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That sounds a brilliant project, were you paid or did you donate your services? I know ballet classes can appear expensive, but teachers do need to earn a living too and most have high expenses with hire of hall, insurance, membership fees for RAD/ISTD, as well as purchase of syllabus material, courses etc.

Yes, that's true. My DD's teacher is a wonderful, generous lady and I know she has done a lot for talented children from lower income families over the years, but she does have a living to make too and can't help everyone.

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That sounds a brilliant project, were you paid or did you donate your services? I know ballet classes can appear expensive, but teachers do need to earn a living too and most have high expenses with hire of hall, insurance, membership fees for RAD/ISTD, as well as purchase of syllabus material, courses etc.

 

Yes, I was paid - about the equivalent of what i was paid at a privately owned studio. Since I was the first teacher hired, my "donation" was patience in being willing to give the program time to grow. And encouraging children and parents that they, too, could participate in this kind of learning of which many of them had never dreamed of and in some cases never even heard about.

 

We had some advantages - no syllabus expenses since I am not a syllabus teacher - most American dance teachers are not.

 

The enterprising mother did all the publicity. She handed out flyers to the children of the school and that's the way the news got out. She stood at the local corner where the school bus stopped and gave out flyers. She also contacted local newspapers and put up flyers in local stores. Pretty soon some other mothers wanted to help.

 

They didn't want "free" teachers - they wanted the same quality teacher that a more advantaged neighborhood might have.

 

 

edited for typo

Edited by Anjuli_Bai
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Anjuli, your story is inspiring and I agree with the comments that while dance is expensive at times for young people to learn, dance teachers need to make a living and you also get the quality of teaching that you want - it's hard if not impossible to get that quality for free, it's not sustainable.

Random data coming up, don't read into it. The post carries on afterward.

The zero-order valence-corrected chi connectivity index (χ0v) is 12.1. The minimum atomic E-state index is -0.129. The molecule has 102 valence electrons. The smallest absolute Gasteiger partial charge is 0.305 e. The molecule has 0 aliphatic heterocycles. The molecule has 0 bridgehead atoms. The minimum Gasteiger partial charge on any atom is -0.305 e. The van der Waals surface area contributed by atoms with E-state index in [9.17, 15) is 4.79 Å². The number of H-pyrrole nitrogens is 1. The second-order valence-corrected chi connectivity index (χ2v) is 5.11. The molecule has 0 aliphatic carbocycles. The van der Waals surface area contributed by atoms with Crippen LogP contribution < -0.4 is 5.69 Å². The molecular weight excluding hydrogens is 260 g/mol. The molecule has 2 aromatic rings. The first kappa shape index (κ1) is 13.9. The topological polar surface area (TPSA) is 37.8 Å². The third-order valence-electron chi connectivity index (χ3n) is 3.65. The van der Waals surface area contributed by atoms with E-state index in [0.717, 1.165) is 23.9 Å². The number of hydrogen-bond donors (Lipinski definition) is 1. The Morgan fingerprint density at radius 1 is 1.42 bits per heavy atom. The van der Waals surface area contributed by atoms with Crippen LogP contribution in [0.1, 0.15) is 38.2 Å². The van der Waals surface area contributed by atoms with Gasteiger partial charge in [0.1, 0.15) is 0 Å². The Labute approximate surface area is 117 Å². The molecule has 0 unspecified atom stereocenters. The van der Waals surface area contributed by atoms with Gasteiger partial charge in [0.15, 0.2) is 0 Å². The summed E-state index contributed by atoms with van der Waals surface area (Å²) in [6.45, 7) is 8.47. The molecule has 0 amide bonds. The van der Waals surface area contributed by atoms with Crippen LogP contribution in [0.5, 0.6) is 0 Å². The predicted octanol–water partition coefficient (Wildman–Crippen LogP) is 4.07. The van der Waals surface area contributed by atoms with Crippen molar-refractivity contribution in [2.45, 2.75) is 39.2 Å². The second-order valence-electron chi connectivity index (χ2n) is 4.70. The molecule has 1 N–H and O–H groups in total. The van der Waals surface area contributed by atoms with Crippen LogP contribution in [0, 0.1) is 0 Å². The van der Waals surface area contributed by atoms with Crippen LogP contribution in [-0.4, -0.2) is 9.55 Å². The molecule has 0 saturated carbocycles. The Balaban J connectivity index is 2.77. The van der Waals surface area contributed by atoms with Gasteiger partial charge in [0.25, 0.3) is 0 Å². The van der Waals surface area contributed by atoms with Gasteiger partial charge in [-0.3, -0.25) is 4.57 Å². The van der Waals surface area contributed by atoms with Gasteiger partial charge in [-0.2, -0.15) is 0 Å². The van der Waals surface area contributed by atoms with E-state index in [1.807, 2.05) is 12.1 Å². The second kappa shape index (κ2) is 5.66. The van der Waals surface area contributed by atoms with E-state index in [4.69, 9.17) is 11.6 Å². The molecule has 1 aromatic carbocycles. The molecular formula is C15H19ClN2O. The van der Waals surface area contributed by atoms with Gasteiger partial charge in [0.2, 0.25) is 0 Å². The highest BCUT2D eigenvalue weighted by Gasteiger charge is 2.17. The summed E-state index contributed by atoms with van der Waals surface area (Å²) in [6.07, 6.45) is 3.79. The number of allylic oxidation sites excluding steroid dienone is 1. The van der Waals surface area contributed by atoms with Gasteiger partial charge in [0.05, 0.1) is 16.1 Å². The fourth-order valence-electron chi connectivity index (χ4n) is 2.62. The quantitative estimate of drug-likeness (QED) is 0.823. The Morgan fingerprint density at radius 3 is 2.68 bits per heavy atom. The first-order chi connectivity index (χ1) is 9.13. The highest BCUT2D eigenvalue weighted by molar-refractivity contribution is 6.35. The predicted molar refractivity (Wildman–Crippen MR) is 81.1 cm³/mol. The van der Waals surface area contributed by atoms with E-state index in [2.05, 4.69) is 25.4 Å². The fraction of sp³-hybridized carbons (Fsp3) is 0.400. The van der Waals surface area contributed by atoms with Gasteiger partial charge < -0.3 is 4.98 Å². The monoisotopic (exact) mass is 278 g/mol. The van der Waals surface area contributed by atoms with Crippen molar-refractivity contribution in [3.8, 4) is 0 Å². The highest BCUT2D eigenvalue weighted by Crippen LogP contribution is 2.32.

Does anyone have any stories of running perhaps a free/subsidised community class or project alongside their regular, paid teaching or project? I would love to develop something like this but how could you means test the applications or judge how it works? Any experience would be appreciated!

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Anjuli, your story is inspiring and I agree with the comments that while dance is expensive at times for young people to learn, dance teachers need to make a living and you also get the quality of teaching that you want - it's hard if not impossible to get that quality for free, it's not sustainable.

 

Does anyone have any stories of running perhaps a free/subsidised community class or project alongside their regular, paid teaching or project? I would love to develop something like this but how could you means test the applications or judge how it works? Any experience would be appreciated!

 

Perhaps if I give you more information it may help......

 

Since this happened a number of years ago (1970's-1980's) it is possible to consider instead of a $1.00 fee per lesson - to charge a $2.00 fee or even $3.00 fee. But at $2.00 per lesson, with no more than 15 students that's $30.00 per hour. That surely pays the teacher. Perhaps even a bit over. The space was a public (American meaning of the term) school. At first the grant paid the school district for the hours the custodian needed to be present after the regular school day.